Our group shot with Melecio Cojuangco and George Imperial.

The private chapel dedicated to Our Lady of Lourdes.

The Kitchen.

The spiral staircase leading to the tower.

A divan for two at the tower room.

It was 36 degrees that afternoon, but the visual spectacle was worth the sweat.

Monday, May 5, 2014

The Cojuangco Ancestral House

Our next journey takes us to a historic town in Bulacan, thirty minutes north of Manila. My road trip buddies, my college friends who all share with me the same fascination for heritage houses were privileged by an invitation from Melecio Cojuangco to visit their ancestral house in Malolos. Mel, his cousin in law Marissa Lopa, Rima Datuin and Evelyn Bautista and I discovered each other's funny bone because of our love for the ice cream served in a huge bowl at Peninsula Manila's lobby. One evening, to justify our appetite, we pretended it was my birthday and we had the string quartet play happy birthday for me, from then on, we became good friends.
Mel's grandfather, Jose Cojuangco was born at the Malolos house, very near the Barasoain Church. Jose's mother traded rice from Nueva Ecija, sacks transported by boat via the river at the back of the kamalig to Binondo, Manila.
Like most turn of the century houses, the Cojuangco house uses piedra china stones for the ground floor and wood for the second level. It has only one bedroom with an adjacent 'baby' room for the newborn Jose. This was home to the young Cojuangco couple, Melecio (Mel's great grandfather) and Tecla before they moved to Tarlac.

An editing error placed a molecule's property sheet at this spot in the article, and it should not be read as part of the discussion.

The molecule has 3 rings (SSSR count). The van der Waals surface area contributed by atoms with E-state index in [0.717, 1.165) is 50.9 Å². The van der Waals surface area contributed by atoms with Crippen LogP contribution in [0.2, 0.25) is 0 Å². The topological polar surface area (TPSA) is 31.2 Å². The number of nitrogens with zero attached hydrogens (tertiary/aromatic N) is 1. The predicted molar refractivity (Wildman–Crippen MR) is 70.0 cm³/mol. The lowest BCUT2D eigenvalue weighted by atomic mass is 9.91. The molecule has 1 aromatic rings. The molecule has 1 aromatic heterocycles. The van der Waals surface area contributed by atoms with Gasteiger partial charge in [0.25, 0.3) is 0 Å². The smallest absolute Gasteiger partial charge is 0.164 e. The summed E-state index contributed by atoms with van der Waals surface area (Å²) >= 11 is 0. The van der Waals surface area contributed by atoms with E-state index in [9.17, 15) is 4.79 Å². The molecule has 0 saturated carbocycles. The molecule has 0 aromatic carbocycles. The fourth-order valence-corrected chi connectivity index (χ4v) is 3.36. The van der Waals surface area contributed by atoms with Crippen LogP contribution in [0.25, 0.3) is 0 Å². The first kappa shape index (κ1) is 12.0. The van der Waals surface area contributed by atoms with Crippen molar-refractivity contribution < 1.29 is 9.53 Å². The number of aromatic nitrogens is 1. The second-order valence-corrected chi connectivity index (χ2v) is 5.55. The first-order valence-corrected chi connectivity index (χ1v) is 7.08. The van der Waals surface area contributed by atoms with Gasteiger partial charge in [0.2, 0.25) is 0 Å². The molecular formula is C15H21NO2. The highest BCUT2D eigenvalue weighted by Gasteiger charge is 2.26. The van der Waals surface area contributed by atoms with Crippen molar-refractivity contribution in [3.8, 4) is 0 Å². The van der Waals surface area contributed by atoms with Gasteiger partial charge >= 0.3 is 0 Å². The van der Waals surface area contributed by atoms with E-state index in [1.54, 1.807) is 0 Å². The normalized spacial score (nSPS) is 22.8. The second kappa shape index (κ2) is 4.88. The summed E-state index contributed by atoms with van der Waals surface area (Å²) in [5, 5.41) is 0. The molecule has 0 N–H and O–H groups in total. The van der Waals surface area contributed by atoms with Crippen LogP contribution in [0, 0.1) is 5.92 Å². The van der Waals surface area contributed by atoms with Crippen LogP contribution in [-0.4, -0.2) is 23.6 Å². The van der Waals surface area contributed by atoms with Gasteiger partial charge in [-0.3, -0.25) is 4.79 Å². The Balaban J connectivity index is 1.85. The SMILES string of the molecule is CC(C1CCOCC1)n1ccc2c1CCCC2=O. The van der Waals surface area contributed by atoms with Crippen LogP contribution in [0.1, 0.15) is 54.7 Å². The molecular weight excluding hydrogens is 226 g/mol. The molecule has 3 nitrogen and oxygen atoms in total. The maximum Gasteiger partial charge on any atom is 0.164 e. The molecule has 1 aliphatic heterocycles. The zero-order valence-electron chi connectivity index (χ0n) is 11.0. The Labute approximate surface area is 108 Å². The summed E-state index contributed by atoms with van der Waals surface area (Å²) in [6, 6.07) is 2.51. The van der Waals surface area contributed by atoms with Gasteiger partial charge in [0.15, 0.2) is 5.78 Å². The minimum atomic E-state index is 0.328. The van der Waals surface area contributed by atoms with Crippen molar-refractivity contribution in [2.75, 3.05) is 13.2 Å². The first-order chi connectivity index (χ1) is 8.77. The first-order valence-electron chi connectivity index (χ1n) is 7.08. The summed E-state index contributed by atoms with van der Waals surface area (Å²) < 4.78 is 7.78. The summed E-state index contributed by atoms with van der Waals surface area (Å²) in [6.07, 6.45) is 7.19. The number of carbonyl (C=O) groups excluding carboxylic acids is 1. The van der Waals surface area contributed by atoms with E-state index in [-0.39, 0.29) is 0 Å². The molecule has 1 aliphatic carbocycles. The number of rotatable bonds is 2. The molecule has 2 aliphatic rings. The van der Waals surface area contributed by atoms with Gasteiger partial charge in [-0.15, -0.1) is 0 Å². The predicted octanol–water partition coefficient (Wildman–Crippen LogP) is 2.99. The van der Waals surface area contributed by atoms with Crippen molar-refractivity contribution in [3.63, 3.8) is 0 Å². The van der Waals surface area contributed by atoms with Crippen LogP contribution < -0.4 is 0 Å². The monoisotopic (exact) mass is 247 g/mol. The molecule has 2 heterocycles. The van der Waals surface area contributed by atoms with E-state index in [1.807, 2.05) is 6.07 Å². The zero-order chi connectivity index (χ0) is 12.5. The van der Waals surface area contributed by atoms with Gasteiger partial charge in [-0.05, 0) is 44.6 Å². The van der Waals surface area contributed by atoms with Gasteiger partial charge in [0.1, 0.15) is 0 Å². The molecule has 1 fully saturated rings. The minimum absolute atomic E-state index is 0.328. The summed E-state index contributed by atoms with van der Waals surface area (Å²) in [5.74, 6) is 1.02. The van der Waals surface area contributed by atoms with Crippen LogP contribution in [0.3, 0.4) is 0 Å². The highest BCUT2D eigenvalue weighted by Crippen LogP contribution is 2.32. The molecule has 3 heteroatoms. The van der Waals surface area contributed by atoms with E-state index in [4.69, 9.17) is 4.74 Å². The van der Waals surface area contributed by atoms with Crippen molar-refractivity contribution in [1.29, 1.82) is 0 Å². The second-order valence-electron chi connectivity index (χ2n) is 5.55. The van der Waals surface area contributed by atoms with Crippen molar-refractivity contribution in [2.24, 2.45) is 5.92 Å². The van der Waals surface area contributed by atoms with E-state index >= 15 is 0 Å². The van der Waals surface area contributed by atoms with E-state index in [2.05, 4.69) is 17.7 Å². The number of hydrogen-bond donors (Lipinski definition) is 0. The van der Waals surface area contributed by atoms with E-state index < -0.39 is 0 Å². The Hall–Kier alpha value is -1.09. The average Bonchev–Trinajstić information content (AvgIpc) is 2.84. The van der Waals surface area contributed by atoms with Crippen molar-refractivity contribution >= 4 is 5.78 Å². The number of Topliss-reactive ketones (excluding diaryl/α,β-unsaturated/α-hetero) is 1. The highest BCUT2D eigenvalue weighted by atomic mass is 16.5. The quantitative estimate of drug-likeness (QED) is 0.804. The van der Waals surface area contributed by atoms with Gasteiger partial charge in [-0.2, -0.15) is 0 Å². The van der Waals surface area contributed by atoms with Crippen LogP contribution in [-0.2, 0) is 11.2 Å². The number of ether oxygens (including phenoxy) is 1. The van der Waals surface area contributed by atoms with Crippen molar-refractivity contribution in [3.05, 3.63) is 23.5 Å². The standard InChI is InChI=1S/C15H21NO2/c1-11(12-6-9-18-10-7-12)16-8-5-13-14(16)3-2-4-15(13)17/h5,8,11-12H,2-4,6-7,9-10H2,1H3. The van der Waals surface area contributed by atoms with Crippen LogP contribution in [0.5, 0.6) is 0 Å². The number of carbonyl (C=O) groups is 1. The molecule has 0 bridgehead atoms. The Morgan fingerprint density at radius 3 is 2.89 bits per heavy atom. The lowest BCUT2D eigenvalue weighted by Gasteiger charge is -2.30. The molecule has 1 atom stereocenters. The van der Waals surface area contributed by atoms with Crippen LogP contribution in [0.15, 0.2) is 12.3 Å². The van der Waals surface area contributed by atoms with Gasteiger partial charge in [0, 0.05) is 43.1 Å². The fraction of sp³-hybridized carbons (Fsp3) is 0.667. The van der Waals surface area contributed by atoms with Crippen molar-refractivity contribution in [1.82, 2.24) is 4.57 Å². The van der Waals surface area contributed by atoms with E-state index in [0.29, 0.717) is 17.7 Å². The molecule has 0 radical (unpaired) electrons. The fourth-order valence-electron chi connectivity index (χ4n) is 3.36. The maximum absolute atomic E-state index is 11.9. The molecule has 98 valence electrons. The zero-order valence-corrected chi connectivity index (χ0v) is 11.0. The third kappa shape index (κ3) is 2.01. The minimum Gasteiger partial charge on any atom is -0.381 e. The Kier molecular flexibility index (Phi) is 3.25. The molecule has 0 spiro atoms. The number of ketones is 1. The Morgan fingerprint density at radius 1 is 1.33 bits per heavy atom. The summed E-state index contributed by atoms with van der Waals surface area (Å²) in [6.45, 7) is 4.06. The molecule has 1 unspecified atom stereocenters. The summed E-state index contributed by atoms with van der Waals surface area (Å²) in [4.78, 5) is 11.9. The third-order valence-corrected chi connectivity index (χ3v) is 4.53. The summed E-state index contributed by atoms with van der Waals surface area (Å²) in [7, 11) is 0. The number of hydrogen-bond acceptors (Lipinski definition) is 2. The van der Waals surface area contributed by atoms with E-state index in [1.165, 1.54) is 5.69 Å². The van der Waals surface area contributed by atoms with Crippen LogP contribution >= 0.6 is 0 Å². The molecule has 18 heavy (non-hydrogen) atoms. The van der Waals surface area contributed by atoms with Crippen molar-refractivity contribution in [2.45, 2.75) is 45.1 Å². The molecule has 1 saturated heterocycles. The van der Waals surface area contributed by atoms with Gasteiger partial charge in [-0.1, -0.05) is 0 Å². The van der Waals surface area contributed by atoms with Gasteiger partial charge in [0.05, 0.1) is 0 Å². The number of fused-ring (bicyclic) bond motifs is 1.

The ground floor or Silong which was used as storage in the past, was converted into a mini museum where enlarged old photos tell the story of the Cojuangcos. There is so much history about the house and Malolos, a history of heroes and our great nation.

The Cojuangco Ancestral House in Malolos, Bulacan

Now filled with historical photographs, the Silong (ground floor) of the house was used as a storage room in the past.

Jose Cojuangco and Demetria Sumulong on their wedding day, 11 October 1924

Don Pepe with wife Metring in New York, together with (from left) Jose Jr., Corazon, niece Lulu, Pedro,
Teresita and Paz (foreground)

With our gracious host Melecio Cojuangco, and good friend Rima Datuin

The house has only one bedroom with an adjoining 'baby' room.

We had Filipino comfort food for lunch - Pakbet, Adobong Pusit and Halabos na Hipon

On the side was home made Pancit Malabon, I had to have seconds!

The best home made Leche Flan I've tasted!

Pastillas de Leche, a Bulacan delicacy.

The Kamalig, equivalent of a barn where rice is stored.